Whoo. >pats chest< That's better. Sorry 'bout the mess, Dirk.

  12. The character you thought was Diamond Lil... you didn't notice them calling her "Emma"?

  13. Have him read Poe's "The Bells." It's a great one for reading aloud.

    And yes, it is a girl thing. Most definitely.

  14. Donne is fantastic.
    My brat wouldn't let me help him with his homework - ever. Something to do with his pride in being able to do it himself. Twat. But there was one moment where he'd gotten a dud mark for a Donne essay, and it was going to be in the HSC, so I sat down and wrote a crit of both his essay AND the teacher's marking of it. It came down to 50/50 at fault.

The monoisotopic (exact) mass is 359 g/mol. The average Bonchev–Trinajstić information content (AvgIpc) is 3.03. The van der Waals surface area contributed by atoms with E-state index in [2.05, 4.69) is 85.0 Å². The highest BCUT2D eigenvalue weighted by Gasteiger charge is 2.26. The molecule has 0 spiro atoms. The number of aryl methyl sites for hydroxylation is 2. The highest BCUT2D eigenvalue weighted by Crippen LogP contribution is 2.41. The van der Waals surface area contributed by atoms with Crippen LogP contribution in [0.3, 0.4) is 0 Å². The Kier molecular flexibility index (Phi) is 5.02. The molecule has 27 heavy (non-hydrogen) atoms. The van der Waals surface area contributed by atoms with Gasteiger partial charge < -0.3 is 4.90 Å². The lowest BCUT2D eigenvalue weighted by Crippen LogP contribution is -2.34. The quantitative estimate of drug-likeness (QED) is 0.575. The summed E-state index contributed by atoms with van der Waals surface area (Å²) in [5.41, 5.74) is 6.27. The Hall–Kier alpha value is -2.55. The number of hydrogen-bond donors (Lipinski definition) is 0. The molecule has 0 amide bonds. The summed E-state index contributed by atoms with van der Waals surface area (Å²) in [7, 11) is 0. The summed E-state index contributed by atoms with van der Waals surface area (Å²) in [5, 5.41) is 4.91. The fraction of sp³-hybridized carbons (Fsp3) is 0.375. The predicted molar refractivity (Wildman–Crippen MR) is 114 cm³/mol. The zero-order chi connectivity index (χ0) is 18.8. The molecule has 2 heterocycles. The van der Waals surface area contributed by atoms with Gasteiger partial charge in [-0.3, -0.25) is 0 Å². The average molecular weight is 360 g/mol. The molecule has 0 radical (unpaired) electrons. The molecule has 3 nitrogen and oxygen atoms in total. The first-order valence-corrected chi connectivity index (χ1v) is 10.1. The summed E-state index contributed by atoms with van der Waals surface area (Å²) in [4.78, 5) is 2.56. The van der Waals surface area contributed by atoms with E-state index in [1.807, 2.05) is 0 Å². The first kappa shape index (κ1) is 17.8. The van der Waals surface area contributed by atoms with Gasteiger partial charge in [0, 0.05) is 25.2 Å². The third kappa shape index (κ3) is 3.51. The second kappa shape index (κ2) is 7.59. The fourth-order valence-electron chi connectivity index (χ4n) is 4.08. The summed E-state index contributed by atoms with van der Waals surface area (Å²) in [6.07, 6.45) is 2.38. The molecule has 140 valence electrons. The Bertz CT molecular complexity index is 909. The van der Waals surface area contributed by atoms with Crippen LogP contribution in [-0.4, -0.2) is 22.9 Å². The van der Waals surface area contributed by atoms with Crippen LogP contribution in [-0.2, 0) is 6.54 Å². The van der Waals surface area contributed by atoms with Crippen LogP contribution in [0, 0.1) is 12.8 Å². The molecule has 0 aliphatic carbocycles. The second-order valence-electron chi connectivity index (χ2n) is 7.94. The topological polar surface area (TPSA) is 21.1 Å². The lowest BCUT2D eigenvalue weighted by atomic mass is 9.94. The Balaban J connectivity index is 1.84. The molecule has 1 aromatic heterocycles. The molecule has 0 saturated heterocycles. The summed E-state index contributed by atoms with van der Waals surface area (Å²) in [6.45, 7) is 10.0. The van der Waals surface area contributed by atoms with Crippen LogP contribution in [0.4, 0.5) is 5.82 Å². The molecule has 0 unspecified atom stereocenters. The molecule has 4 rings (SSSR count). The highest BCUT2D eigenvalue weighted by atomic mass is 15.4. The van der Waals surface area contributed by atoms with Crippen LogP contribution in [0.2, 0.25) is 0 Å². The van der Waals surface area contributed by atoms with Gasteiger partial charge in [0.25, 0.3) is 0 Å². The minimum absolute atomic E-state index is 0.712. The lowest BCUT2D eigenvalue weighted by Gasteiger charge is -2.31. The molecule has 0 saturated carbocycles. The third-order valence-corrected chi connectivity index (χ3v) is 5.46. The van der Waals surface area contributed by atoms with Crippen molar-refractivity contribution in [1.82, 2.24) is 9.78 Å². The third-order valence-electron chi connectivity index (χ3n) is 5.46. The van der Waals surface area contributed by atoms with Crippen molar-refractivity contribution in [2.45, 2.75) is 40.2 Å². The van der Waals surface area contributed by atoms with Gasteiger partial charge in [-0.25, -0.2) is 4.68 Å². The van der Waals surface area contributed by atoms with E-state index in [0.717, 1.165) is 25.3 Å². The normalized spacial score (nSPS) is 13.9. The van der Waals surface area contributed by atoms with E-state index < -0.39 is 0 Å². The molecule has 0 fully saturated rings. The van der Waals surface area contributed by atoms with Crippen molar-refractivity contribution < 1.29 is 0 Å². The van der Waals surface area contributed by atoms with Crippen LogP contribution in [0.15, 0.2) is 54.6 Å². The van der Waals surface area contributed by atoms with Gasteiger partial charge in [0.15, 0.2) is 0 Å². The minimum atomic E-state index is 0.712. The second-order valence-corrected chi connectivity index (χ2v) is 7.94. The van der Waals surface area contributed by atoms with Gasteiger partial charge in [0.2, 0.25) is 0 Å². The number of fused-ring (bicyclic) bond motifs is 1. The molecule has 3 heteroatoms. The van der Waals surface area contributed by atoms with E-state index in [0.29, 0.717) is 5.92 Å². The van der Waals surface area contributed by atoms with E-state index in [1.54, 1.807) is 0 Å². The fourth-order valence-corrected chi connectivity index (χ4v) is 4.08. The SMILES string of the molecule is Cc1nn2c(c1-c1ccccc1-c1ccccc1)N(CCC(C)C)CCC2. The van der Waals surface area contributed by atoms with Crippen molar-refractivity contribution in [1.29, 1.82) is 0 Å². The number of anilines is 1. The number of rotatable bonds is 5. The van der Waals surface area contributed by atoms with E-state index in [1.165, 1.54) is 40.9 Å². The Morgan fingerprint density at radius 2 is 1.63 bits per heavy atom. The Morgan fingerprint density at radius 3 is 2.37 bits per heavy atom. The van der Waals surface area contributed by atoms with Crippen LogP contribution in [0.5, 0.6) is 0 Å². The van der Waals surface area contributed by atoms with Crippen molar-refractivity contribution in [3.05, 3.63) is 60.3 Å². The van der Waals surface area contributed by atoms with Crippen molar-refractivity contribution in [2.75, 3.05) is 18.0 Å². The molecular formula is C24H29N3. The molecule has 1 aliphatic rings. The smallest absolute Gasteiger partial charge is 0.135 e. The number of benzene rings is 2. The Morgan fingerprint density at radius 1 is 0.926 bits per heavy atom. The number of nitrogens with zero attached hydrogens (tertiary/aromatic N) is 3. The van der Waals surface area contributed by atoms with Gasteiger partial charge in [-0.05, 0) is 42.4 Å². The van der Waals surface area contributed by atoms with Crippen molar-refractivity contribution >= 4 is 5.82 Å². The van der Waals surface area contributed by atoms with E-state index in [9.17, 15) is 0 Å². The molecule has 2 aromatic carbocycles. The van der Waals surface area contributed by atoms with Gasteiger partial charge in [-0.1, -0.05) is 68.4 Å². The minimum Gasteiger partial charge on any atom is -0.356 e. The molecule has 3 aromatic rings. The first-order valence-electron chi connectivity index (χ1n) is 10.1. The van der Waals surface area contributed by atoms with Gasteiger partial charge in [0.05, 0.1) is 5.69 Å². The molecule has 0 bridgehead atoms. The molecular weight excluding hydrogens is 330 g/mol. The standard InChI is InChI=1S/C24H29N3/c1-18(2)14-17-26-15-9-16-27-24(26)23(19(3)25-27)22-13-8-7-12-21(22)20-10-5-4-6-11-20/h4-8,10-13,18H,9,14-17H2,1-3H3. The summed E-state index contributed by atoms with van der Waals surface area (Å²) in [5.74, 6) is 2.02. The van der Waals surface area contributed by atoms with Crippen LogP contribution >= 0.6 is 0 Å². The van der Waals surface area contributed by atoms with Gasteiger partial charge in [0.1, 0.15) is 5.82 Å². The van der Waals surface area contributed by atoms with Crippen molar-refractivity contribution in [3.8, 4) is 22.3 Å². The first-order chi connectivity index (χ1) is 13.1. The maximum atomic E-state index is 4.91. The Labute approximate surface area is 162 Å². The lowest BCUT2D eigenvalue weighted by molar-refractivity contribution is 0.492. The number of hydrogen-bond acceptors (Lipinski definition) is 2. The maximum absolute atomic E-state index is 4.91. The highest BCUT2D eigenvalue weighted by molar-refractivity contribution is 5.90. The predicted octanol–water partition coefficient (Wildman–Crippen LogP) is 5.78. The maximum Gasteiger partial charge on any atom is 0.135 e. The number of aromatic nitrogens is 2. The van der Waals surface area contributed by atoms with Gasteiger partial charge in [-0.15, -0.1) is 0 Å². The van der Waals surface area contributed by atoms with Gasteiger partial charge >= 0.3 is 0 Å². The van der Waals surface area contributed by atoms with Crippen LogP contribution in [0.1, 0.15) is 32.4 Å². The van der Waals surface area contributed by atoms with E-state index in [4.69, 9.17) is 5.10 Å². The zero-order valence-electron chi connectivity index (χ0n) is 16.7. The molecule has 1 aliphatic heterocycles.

To my surprise, the crit weighed in at 6000 words, in which I went through each of the major poems and explained the whole process of my reading of them. I'd never really thought that hard about Donne prior to that, and I have to say - he is a marvel.

    It's metaphysics and the nature of being that he's into - not religion. Religion is merely the vehicle that his audience was travelling in at the time. It is really just a metaphor.

    Must see if I can find it - I'll post it if I can.

    Oh, and Milton? The fall in Paradise Lost is the best - the first full on domestic brawl in litracha.